Sunday, September 10, 2006
Bible Readings:Proverbs 1:20-33
Theme: Wisdom's Invitation
Kids's Story:God's Greatness
Have a quick discussion about what proverbs are and what the word "wisdom" might mean and then ask where wisdom comes from.
Conclude by using Story 250 in 750 Engaging Illustrations for Preachers, Teachers and Writers by Craig Brian Larson and Leadership Journal, Baker Books, 1993 - ISBN 0801091551 (pictured).
Dramatic Illustrated reading:
This can be used as an introduction to the sermon or the reading or you can use the last line as the start of a discussion. Use two readers and illustrate what they are saying either with projected images or mimes. Make sure the readers read smoothly but with enough time for people to take in the image or mime action.
1. Think for a minute about wisdom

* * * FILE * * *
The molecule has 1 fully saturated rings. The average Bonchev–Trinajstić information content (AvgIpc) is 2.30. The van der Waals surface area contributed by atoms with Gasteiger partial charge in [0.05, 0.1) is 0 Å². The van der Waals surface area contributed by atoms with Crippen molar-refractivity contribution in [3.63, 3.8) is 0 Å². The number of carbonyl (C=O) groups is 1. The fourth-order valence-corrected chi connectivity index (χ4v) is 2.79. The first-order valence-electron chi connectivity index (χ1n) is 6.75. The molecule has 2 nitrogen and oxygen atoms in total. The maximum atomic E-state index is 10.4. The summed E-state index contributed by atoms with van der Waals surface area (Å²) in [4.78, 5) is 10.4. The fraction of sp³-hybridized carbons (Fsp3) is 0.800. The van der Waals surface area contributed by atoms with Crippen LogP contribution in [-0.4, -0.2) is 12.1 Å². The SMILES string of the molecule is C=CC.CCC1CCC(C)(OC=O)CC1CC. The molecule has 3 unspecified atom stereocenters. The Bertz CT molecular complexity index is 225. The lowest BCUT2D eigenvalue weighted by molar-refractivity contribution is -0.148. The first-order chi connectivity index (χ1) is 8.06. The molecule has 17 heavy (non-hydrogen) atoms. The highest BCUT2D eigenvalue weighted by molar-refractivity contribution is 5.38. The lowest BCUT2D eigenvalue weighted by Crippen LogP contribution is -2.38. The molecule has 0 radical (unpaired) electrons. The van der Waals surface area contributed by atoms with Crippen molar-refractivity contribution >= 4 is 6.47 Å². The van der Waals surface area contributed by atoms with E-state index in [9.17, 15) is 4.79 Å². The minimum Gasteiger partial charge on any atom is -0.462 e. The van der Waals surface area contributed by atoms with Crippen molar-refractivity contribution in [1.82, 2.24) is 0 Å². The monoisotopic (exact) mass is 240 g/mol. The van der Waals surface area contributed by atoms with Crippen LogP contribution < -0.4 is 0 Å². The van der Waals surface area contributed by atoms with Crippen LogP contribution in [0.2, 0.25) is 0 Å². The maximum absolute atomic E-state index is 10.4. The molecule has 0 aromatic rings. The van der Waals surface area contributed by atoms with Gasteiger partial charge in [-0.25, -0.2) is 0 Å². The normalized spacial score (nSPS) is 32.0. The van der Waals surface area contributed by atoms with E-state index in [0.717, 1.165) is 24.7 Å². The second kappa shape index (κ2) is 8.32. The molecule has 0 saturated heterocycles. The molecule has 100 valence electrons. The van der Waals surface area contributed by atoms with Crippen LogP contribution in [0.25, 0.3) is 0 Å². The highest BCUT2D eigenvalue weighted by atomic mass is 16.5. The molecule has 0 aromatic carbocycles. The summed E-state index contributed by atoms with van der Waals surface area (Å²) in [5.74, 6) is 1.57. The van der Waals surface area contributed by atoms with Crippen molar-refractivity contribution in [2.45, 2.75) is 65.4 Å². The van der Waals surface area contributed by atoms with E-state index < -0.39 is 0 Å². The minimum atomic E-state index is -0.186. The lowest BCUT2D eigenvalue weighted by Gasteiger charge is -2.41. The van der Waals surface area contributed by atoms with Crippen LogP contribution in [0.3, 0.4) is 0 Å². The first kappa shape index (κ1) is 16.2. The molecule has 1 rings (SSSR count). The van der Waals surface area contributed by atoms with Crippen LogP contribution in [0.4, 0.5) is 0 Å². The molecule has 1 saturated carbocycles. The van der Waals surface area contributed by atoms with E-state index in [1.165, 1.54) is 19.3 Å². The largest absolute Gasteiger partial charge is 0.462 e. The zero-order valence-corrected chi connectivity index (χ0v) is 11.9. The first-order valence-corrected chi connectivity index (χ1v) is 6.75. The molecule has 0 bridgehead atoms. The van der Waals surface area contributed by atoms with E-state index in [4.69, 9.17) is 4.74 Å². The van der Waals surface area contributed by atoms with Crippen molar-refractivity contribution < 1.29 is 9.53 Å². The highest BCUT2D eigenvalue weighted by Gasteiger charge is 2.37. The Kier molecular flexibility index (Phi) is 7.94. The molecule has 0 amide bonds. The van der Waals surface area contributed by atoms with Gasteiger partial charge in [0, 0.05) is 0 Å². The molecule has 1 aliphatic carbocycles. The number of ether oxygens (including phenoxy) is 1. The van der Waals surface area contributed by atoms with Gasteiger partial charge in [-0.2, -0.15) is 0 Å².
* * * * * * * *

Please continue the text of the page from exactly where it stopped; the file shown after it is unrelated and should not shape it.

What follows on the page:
2. And foolishness.
1. Wisdom outshines foolishness
2. As light outshines darkness
1. The wise man has his eyes in his head
2. But the foolish man walks in darkness.
1. A wise man listens to advice.
2. But the way of the fool is right in his own eyes
1. The wise man trusts God.
2. The foolish man trusts only himself and takes pleasure in his own opinion
1. The wise man quietly holds back when he is annoyed and irritated
2. The foolish man lets everybody know about it.
2. Tell us…..
Both: Where do we find true wisdom?
"Wisdom consists of all God's ideas about how the world should be and how we should treat one another" - Carolyn Brown in Forbid The Not: Year B, p.151 (Thanks for the info on this quote, Sandra)
Quotes, Cartoons and Film Clips: Leunig
Just about anything from the pen and mind of Michael Leunig works well for this theme - particularly when you think of how we can recognise wisdom. If you don't know where to start, I suggest you look at the video Leunig Animated, Fruitcup Films, 2001 (pictured in an earlier blog) or trawl through A Common Prayer: a Cartoonist talks to God by Michael Leunig, Harper Collins, 1990 - ISBN 1863717404 (pictured). Enjoy!
Listening Song; Edge of the World
By Iona on their album Beyond These Shores (pictured in an earlier blog)